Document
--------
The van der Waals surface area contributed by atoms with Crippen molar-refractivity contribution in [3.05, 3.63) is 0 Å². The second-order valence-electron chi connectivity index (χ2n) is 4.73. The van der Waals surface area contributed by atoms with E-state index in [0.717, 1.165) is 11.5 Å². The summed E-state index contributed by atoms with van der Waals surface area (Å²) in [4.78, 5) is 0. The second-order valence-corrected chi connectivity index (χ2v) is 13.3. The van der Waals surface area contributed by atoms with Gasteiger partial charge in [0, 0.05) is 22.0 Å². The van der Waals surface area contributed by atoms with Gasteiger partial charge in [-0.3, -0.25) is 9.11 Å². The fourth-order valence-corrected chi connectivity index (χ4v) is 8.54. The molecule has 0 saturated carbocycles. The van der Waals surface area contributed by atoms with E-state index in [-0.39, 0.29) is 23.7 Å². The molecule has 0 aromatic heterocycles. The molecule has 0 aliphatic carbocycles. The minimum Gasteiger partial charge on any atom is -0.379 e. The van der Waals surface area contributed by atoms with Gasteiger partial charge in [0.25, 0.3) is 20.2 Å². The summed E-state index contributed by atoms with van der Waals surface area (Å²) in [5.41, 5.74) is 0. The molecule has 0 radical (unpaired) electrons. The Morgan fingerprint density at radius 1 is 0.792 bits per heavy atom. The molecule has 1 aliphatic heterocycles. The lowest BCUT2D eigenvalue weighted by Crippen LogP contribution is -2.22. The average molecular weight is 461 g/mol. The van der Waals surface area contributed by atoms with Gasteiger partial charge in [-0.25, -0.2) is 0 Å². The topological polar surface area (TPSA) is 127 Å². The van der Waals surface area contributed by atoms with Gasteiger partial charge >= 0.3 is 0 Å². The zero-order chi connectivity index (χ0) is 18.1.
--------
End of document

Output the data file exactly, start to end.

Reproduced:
The van der Waals surface area contributed by atoms with Crippen molar-refractivity contribution in [3.05, 3.63) is 0 Å². The second-order valence-electron chi connectivity index (χ2n) is 4.73. The van der Waals surface area contributed by atoms with E-state index in [0.717, 1.165) is 11.5 Å². The summed E-state index contributed by atoms with van der Waals surface area (Å²) in [4.78, 5) is 0. The second-order valence-corrected chi connectivity index (χ2v) is 13.3. The van der Waals surface area contributed by atoms with Gasteiger partial charge in [0, 0.05) is 22.0 Å². The van der Waals surface area contributed by atoms with Gasteiger partial charge in [-0.3, -0.25) is 9.11 Å². The fourth-order valence-corrected chi connectivity index (χ4v) is 8.54. The molecule has 0 saturated carbocycles. The van der Waals surface area contributed by atoms with E-state index in [-0.39, 0.29) is 23.7 Å². The molecule has 0 aromatic heterocycles. The molecule has 0 aliphatic carbocycles. The minimum Gasteiger partial charge on any atom is -0.379 e. The van der Waals surface area contributed by atoms with Gasteiger partial charge in [0.25, 0.3) is 20.2 Å². The summed E-state index contributed by atoms with van der Waals surface area (Å²) in [5.41, 5.74) is 0. The molecule has 0 radical (unpaired) electrons. The Morgan fingerprint density at radius 1 is 0.792 bits per heavy atom. The molecule has 1 aliphatic heterocycles. The lowest BCUT2D eigenvalue weighted by Crippen LogP contribution is -2.22. The average molecular weight is 461 g/mol. The van der Waals surface area contributed by atoms with Gasteiger partial charge in [-0.25, -0.2) is 0 Å². The topological polar surface area (TPSA) is 127 Å². The van der Waals surface area contributed by atoms with Gasteiger partial charge >= 0.3 is 0 Å². The zero-order chi connectivity index (χ0) is 18.1.